Greene and Miller agree The Dictionary Project has a different appeal, giving people a special incentive to help out.

“They know that you’ve done something for youngsters,” Greene said. “Here you see (the donation) from beginning to end. I think that’s what enthuses people, is to see the product.”

Dr. W. F. Creel Elementary School Principal Kathryn Eward said it’s an important donation because while funds exist for purchasing updated textbooks, the same idea doesn’t apply to dictionaries.

“Nowhere is there a process to buy and supply dictionaries,” Edward said, adding that by the third grade, children are expected to spell correctly and expand their vocabulary.

Ed Lietz, a third-grade teacher, said the dictionaries create another platform for teaching reading skills.

“This is phenomenal — it’ll just be another way to strengthen their vocab,” Leitz said. “This needs a lot of notoriety because the kids will just chew this up.”

Milwaukee Journal Sentinel


A Beer a Day is a blog for the Milwaukee Journal Sentinel. I wrote original posts on craft beer and home brewing while interning for the publication during summer 2008. After a redesign of the website,, the blog is no longer hosted on the site. Below is an example blog post.


View PDF of original post: Page 1 | Page 2

Thirsty … Why wait?

As promised, I hit up the Lakefront Brewery tour yesterday afternoon (along with the other online intern, Beth). Of my experiences at other brew tours (I’ve been on the Leinenkugels tour in Chippewa Falls, the Miller tour and the Sprecher tour), I can definitely say that this one has its unique aspects that would bring me back again … as do all the others.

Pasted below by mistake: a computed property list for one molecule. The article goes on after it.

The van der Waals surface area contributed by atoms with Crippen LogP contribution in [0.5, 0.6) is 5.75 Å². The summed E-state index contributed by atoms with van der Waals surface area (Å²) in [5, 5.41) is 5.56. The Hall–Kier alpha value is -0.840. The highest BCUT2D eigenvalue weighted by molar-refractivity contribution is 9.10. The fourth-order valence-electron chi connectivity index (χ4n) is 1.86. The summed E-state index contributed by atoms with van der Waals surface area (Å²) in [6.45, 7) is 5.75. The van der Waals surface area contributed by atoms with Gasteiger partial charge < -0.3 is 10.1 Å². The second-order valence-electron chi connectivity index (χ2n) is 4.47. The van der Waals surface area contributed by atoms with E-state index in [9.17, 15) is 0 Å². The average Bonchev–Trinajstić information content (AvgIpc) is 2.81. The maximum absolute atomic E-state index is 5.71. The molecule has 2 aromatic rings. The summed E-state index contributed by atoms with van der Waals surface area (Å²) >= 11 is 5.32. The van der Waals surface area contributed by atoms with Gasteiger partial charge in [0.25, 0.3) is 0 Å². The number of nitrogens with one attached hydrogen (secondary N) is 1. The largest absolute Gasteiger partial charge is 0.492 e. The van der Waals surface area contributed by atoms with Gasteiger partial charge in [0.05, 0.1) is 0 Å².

But, the first thing that stands out about Lakefront, and something that they boast about both on their Web site (scroll down to “tour”) and during the tour, is that you can sample the beer before, during and after the tour. “This is a thirsty tour,” the guide says. It’s a nice anecdote, and definitely a good idea. What else is there to do while waiting for the tour to start, anyway?

The cost of the tour ($6) gives you four tokens, each worth an 8-oz sample, a coupon for a free beer at one of the restaurants listed, and either $2 off in the store or a pint glass. I started out the tour with the Bridge Burner Ale. With 9% alcohol content, the name is fitting. The flavor tastes heavy, but feels very light -an interesting concept, and a phenomenon I’m blaming on the high percentage.

The odd thing, though, is that I couldn’t find any further information about this beer posted on their Web site. Google searches produced reviews by plenty of John and Jane Does. It also seems as if this beer is relatively new to the brewery, but that detail wasn’t mentioned on the tour. Hopefully they’ll get information posted about the beer soon.

The tour guide gave us a sort of “last call,” before the tour was to begin, so I decided to fill ‘er up with something a lot lighter after such a strong beer. The Cattail Ale was a perfect follow up. It had an extremely light body, and was much more enjoyable than most light beers (which usually don’t taste much different than a glass of water). In my book, this Ale was a winner.